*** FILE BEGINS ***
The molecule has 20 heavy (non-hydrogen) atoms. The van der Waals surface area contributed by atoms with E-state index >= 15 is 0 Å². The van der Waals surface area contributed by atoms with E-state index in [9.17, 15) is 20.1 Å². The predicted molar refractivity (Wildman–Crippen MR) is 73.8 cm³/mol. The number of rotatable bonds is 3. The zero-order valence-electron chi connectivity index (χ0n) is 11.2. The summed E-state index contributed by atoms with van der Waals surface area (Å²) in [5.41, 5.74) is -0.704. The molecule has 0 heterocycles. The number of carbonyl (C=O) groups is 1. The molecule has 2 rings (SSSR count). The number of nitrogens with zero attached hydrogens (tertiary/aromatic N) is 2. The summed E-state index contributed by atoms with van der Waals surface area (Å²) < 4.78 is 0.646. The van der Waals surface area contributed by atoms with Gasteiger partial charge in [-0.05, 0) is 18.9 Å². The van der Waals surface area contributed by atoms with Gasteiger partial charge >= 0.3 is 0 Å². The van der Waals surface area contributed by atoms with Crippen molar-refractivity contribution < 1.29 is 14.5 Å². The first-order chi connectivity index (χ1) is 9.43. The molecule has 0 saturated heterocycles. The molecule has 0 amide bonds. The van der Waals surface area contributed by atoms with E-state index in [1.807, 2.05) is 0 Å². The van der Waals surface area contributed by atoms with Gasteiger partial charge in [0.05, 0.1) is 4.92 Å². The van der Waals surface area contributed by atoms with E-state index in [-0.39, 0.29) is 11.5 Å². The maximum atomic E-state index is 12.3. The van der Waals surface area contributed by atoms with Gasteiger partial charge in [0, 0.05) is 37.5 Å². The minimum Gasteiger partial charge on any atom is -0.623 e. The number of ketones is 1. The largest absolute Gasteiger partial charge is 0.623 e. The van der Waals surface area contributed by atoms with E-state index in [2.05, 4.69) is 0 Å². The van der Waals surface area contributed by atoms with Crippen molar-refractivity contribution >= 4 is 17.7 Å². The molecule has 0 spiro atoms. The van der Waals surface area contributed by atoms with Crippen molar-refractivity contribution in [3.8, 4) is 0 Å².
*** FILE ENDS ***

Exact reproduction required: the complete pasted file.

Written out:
The molecule has 20 heavy (non-hydrogen) atoms. The van der Waals surface area contributed by atoms with E-state index >= 15 is 0 Å². The van der Waals surface area contributed by atoms with E-state index in [9.17, 15) is 20.1 Å². The predicted molar refractivity (Wildman–Crippen MR) is 73.8 cm³/mol. The number of rotatable bonds is 3. The zero-order valence-electron chi connectivity index (χ0n) is 11.2. The summed E-state index contributed by atoms with van der Waals surface area (Å²) in [5.41, 5.74) is -0.704. The molecule has 0 heterocycles. The number of carbonyl (C=O) groups is 1. The molecule has 2 rings (SSSR count). The number of nitrogens with zero attached hydrogens (tertiary/aromatic N) is 2. The summed E-state index contributed by atoms with van der Waals surface area (Å²) < 4.78 is 0.646. The van der Waals surface area contributed by atoms with Gasteiger partial charge in [-0.05, 0) is 18.9 Å². The van der Waals surface area contributed by atoms with Gasteiger partial charge >= 0.3 is 0 Å². The van der Waals surface area contributed by atoms with Crippen molar-refractivity contribution < 1.29 is 14.5 Å². The first-order chi connectivity index (χ1) is 9.43. The molecule has 0 saturated heterocycles. The molecule has 0 amide bonds. The van der Waals surface area contributed by atoms with E-state index in [1.807, 2.05) is 0 Å². The van der Waals surface area contributed by atoms with Gasteiger partial charge in [0.05, 0.1) is 4.92 Å². The van der Waals surface area contributed by atoms with E-state index in [-0.39, 0.29) is 11.5 Å². The maximum atomic E-state index is 12.3. The van der Waals surface area contributed by atoms with Gasteiger partial charge in [0, 0.05) is 37.5 Å². The minimum Gasteiger partial charge on any atom is -0.623 e. The number of ketones is 1. The largest absolute Gasteiger partial charge is 0.623 e. The van der Waals surface area contributed by atoms with E-state index in [2.05, 4.69) is 0 Å². The van der Waals surface area contributed by atoms with Crippen molar-refractivity contribution >= 4 is 17.7 Å². The molecule has 0 spiro atoms. The van der Waals surface area contributed by atoms with Crippen molar-refractivity contribution in [3.8, 4) is 0 Å².